Anihu (Fatso)

Roni Sinai and Etgar Keret. From a story by Etgar Keret. Music by Yoni Rechter. Directed by Shirili Deshe. Cameri, March 3.

A SCENE from ‘Anihu’ (photo credit: YOSSI TZEVKER)
A SCENE from ‘Anihu’
(photo credit: YOSSI TZEVKER)
Anihu (Udi Rothschild) is really Avihu, except that someone misspelled or mispronounced his name at birth, and that’s the only ordinary gag in this 90 minute riotously, light-as-angel-food-cake, and cumulatively comic romantic farce that has more improbable situations and characters per second than most people could think up in a year. 
It all starts when pool lifeguard Anihu meets Ijo (Rubi Moskovitch), an itinerant musician at the corner of King George and Rashi streets in Tel Aviv, and starts to tell a story. You see, Anihu’s in love. He’s in love with beautiful guitar teacher Reut (Avigail Harari), which is fine, except that at night she becomes clumsy Morris (Alon Dahan) who’s imperiled because… oh never mind. 
Comedic Mt. Pelion gets piled on Mt. Ossa as we reach Mt. Olympus (and gold) with characters like Anihu’s I’m OK, you’re OK Mom (Aya Granit Shva), sinister Herzl (Nadav Assulin), incompetent physician Yochanan (Eli Gorenstein), and Shoham Sheiner as “various characters.”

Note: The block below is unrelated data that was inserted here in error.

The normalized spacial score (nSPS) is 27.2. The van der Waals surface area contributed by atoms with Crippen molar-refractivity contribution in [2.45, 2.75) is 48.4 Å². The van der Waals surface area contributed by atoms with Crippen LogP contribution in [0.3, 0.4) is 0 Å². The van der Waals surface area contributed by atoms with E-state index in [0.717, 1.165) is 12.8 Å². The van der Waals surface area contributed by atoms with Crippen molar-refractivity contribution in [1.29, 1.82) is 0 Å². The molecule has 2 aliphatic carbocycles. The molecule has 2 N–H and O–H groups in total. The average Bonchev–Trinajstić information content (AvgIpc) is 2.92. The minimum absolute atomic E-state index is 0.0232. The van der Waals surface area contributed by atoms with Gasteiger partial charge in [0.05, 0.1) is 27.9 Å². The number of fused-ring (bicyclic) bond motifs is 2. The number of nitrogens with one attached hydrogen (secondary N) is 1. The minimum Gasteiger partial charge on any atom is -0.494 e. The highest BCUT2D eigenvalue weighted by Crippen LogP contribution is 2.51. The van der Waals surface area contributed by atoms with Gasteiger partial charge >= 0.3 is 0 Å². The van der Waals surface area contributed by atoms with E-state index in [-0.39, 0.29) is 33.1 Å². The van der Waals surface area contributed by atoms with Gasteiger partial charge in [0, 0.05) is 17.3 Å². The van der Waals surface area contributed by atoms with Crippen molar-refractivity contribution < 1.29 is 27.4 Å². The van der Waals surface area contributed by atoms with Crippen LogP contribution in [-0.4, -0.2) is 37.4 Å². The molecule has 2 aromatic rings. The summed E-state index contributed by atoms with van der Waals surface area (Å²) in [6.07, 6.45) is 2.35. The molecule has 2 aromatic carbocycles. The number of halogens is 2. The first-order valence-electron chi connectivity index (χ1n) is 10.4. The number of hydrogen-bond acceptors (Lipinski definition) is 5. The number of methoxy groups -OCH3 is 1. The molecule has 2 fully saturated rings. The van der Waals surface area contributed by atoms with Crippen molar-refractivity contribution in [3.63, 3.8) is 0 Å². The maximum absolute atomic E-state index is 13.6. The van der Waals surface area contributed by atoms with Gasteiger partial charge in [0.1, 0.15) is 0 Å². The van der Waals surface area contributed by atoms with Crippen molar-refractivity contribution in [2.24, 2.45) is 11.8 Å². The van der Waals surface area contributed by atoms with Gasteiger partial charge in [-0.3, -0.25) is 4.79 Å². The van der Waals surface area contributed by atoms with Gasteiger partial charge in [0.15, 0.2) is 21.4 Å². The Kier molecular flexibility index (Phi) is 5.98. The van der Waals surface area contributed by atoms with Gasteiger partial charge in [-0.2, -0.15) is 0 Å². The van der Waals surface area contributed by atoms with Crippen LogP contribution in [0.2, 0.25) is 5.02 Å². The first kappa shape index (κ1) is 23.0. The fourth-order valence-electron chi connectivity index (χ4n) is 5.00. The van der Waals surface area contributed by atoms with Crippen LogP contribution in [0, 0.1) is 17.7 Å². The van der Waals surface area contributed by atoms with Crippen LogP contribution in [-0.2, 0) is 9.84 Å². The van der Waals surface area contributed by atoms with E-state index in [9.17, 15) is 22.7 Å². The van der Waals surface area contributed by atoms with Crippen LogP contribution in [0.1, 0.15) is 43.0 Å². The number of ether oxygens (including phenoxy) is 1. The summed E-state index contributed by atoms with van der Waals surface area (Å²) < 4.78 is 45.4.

Combine the above with Yoni Rechter’s soulful, tuneful songs, Svetlana Brega’s portable, admirable set pieces, Orna Smorgonski’s remarkably unremarkable costumes, Roni Cohen’s nifty lighting, Deshe’s directional yeast not least, and there before you is a banquet.
Moreover, Deshe chose from among the Cameri’s most accomplished comedic actors. Rubi Moskovitch is funny if he just twitches an eyebrow but in this he’s almost the straightman as mournful Ijo. Rothschild misses not a beat as he runs the gamut from ardent to zany. Harari is virtuoso-ly ingenuous as Reut while Dahan (as usual) mulcts put upon Morris of every comic drop. Granit Shva, Gorenstein and Assulin each inimitably puts across characters, eliciting giggles to guffaws with almost every move. Shoham Sheiner? He’s delicious.
Anihu is overlong, especially toward the end, by 15 minutes that could easily be cut.
Anihu flirts, teases, tickles, glitters. It’s perfectly escapist. Reality? To be avoided, no?